Another challenge that needs to be addressed is the fact that there is a lot of unused space in town centres, both at ground and upper levels. We need to make it easier for that accommodation to be put to alternative uses, such as much-needed dwellings, doctors’ surgeries, gyms or other community uses. The use classes order, which for so long has acted as a straitjacket, should be relaxed and local councils liaising with local communities should have more discretion about what activities should be allowed.

In Kirkley in Lowestoft in my constituency, Desmond does not have a barrow in the marketplace; he has a superb coffee shop, with unique decor and a “Hancock’s Half-Hour” collection to rival the BBC’s. An episode is played at 10 am each day. Desmond wants to expand to provide hot food, but at present he cannot do so, as his use would be in the same use class as a kebab shop. That issue needs to be addressed.

Many town centres, including Lowestoft, are blighted by unkempt and dilapidated buildings that discourage people from going there. Councils should be given more compulsory purchase order powers to address such problem properties, and they should be able to serve empty shops management orders.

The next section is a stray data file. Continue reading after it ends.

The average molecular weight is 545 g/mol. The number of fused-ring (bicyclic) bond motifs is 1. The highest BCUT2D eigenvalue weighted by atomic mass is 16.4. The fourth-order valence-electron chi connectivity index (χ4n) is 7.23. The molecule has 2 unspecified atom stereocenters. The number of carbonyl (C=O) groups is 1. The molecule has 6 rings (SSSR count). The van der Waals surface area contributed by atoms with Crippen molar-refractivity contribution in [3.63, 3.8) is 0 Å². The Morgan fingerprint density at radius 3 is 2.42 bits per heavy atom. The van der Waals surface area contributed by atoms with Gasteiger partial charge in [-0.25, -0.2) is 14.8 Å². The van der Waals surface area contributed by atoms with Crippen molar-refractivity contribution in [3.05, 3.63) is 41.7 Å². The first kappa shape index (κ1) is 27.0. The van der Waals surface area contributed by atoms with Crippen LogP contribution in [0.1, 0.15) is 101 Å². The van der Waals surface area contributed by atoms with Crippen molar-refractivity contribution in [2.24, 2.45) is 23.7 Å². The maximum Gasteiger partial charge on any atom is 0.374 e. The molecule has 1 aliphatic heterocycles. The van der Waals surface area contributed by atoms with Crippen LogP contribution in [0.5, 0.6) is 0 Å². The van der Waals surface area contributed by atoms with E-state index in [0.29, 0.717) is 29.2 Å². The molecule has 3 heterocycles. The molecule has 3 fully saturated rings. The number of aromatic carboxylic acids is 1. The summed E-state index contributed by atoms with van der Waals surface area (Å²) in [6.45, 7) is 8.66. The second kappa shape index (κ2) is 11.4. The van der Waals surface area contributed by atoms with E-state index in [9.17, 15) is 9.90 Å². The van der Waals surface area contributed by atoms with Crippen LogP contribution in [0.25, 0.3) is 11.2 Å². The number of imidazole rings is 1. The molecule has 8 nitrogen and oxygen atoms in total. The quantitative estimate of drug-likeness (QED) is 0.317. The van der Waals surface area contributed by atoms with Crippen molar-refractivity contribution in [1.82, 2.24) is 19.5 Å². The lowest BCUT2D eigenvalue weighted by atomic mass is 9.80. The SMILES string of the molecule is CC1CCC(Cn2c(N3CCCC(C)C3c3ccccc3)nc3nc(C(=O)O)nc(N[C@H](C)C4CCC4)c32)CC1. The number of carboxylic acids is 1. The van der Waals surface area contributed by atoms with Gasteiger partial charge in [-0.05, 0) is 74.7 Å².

I agree with Mary Portas that markets should be encouraged. Markets were the procreators of town centres and they have an important role to play in their future. People like browsing around a marketplace. Markets bring people into a town, they provide an opportunity to showcase products or skills, and they give entrepreneurs the opportunity to get their foot on the first rung of the ladder that can lead to running their own business. Across the country, there are too many rules and regulations, too many hoops to jump through, before a market can be set up. Those need to be removed, and to be replaced with a presumption of favour of the right to trade.

Out-of-town parks have a major advantage over town centres in that they are in one ownership, subject to one management regime, with one common purpose. In the town centre there are many players and many stakeholders, with different goals and objectives. We need to help them come together to work as one to promote town centres, as they are doing in my constituency in Lowestoft, Beccles and Bungay. Business improvement districts, for which preparatory work is currently taking place in Lowestoft, can help as well, as can Mary Portas’s proposals for town teams.

In conclusion, Mary Portas’s report has highlighted a problem that is faced across the country, and this debate has helped move the discussion forward. I look forward to the Minister’s summing up and I urge the Government to respond to the report as a priority, so that we can all get on with the important task of bringing life and prosperity back to the country’s high streets.

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Peter holds regular surgeries at various locations in the constituency. Please call 01502 586568 to make an appointment.

Next Surgeries - 2018: 
Lowestoft, Wednesday 8th August